references to the new cache.  Outside of memcg kmem accounting these
      IPIs occur at boot time, so they're not a problem.  But with memcg kmem
      accounting each container can create kmem caches, so the IPIs are
      wasteful.
      
      Avoid unnecessary IPIs when creating array caches.
      
      Test which reports the IPI count of allocating slab in 10000 memcg:
      
      	import os
      
      	def ipi_count():
      		with open("/proc/interrupts") as f:
      			for l in f:
      				if 'Function call interrupts' in l:
      					return int(l.split()[1])
      
      	def echo(val, path):
      		with open(path, "w") as f:
      			f.write(val)
      
      	n = 10000
      	os.chdir("/mnt/cgroup/memory")
      	pid = str(os.getpid())
      	a = ipi_count()
      	for i in range(n):
      		os.mkdir(str(i))
      		echo("1G\n", "%d/memory.limit_in_bytes" % i)
      		echo("1G\n", "%d/memory.kmem.limit_in_bytes" % i)
      		echo(pid, "%d/cgroup.procs" % i)
      		open("/tmp/x", "w").close()
      		os.unlink("/tmp/x")
      	b = ipi_count()
      	print "%d loops: %d => %d (+%d ipis)" % (n, a, b, b-a)
      	echo(pid, "cgroup.procs")
      	for i in range(n):
      		os.rmdir(str(i))
      
      patched:   10000 loops: 1069 => 1170 (+101 ipis)
      unpatched: 10000 loops: 1192 => 48933 (+47741 ipis)
      
      Link: http://lkml.kernel.org/r/20170416214544.109476-1-gthelen@google.comSigned-off-by: default avatarGreg Thelen <gthelen@google.com>
      Acked-by: default avatarJoonsoo Kim <iamjoonsoo.kim@lge.com>
      Acked-by: default avatarDavid Rientjes <rientjes@google.com>
      Cc: Christoph Lameter <cl@linux.com>
      Cc: Pekka Enberg <penberg@kernel.org>
      Signed-off-by: default avatarAndrew Morton <akpm@linux-foundation.org>
      Signed-off-by: default avatarLinus Torvalds <torvalds@linux-foundation.org>
      a87c75fb
  15. 18 Apr, 2017 1 commit
    • Paul E. McKenney's avatar
      mm: Rename SLAB_DESTROY_BY_RCU to SLAB_TYPESAFE_BY_RCU · 5f0d5a3a
      Paul E. McKenney authored
      A group of Linux kernel hackers reported chasing a bug that resulted
      from their assumption that SLAB_DESTROY_BY_RCU provided an existence
      guarantee, that is, that no block from such a slab would be reallocated
      during an RCU read-side critical section.  Of course, that is not the
      case.  Instead, SLAB_DESTROY_BY_RCU only prevents freeing of an entire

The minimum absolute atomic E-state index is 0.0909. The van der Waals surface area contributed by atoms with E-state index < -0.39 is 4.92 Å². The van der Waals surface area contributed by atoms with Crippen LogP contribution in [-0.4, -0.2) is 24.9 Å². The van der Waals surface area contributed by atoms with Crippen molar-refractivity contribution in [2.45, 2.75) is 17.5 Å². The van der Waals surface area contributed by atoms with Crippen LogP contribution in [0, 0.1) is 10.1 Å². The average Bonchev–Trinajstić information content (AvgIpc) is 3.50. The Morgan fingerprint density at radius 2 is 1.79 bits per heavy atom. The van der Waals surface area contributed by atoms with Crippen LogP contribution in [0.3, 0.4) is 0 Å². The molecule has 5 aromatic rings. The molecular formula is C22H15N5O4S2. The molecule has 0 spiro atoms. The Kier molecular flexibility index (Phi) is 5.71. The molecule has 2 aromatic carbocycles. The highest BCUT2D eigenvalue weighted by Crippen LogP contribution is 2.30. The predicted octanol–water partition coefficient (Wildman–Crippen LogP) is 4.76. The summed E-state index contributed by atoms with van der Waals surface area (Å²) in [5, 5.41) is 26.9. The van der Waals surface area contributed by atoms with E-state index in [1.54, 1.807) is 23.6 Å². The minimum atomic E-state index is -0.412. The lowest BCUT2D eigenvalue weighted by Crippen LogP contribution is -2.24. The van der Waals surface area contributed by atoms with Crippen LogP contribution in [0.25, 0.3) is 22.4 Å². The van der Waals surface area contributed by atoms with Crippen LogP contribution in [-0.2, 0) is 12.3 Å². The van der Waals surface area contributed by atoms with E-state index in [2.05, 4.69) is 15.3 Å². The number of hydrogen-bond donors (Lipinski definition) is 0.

slab of blocks.
      
      However, there is a phrase for this, namely "type safety".  This commit
      therefore renames SLAB_DESTROY_BY_RCU to SLAB_TYPESAFE_BY_RCU in order
      to avoid future instances of this sort of confusion.
      Signed-off-by: default avatarPaul E. McKenney <paulmck@linux.vnet.ibm.com>
      Cc: Christoph Lameter <cl@linux.com>
      Cc: Pekka Enberg <penberg@kernel.org>
      Cc: David Rientjes <rientjes@google.com>
      Cc: Joonsoo Kim <iamjoonsoo.kim@lge.com>
      Cc: Andrew Morton <akpm@linux-foundation.org>
      Cc: <linux-mm@kvack.org>
      Acked-by: default avatarJohannes Weiner <hannes@cmpxchg.org>
      Acked-by: default avatarVlastimil Babka <vbabka@suse.cz>
      [ paulmck: Add comments mentioning the old name, as requested by Eric
        Dumazet, in order to help people familiar with the old name find
        the new one. ]
      Acked-by: default avatarDavid Rientjes <rientjes@google.com>
      5f0d5a3a
  16. 02 Mar, 2017 1 commit
  17. 23 Feb, 2017 3 commits
    • Tejun Heo's avatar
      slab: introduce __kmemcg_cache_deactivate() · c9fc5864
      Tejun Heo authored
      __kmem_cache_shrink() is called with %true @deactivate only for memcg
      caches.  Remove @deactivate from __kmem_cache_shrink() and introduce
      __kmemcg_cache_deactivate() instead.  Each memcg-supporting allocator
      should implement it and it should deactivate and drain the cache.
      
      This is to allow memcg cache deactivation behavior to further deviate
      from simple shrinking without messing up __kmem_cache_shrink().
      
      This is pure reorganization and doesn't introduce any observable
      behavior changes.
      
      v2: Dropped unnecessary ifdef in mm/slab.h as suggested by Vladimir.
      
      Link: http://lkml.kernel.org/r/20170117235411.9408-8-tj@kernel.orgSigned-off-by: default avatarTejun Heo <tj@kernel.org>
      Acked-by: default avatarVladimir Davydov <vdavydov.dev@gmail.com>
      Cc: Christoph Lameter <cl@linux.com>
      Cc: Pekka Enberg <penberg@kernel.org>
      Cc: David Rientjes <rientjes@google.com>
      Cc: Joonsoo Kim <iamjoonsoo.kim@lge.com>
      Signed-off-by: default avatarAndrew Morton <akpm@linux-foundation.org>
      Signed-off-by: default avatarLinus Torvalds <torvalds@linux-foundation.org>
      c9fc5864
    • Tejun Heo's avatar
      Revert "slub: move synchronize_sched out of slab_mutex on shrink" · 290b6a58
      Tejun Heo authored
      Patch series "slab: make memcg slab destruction scalable", v3.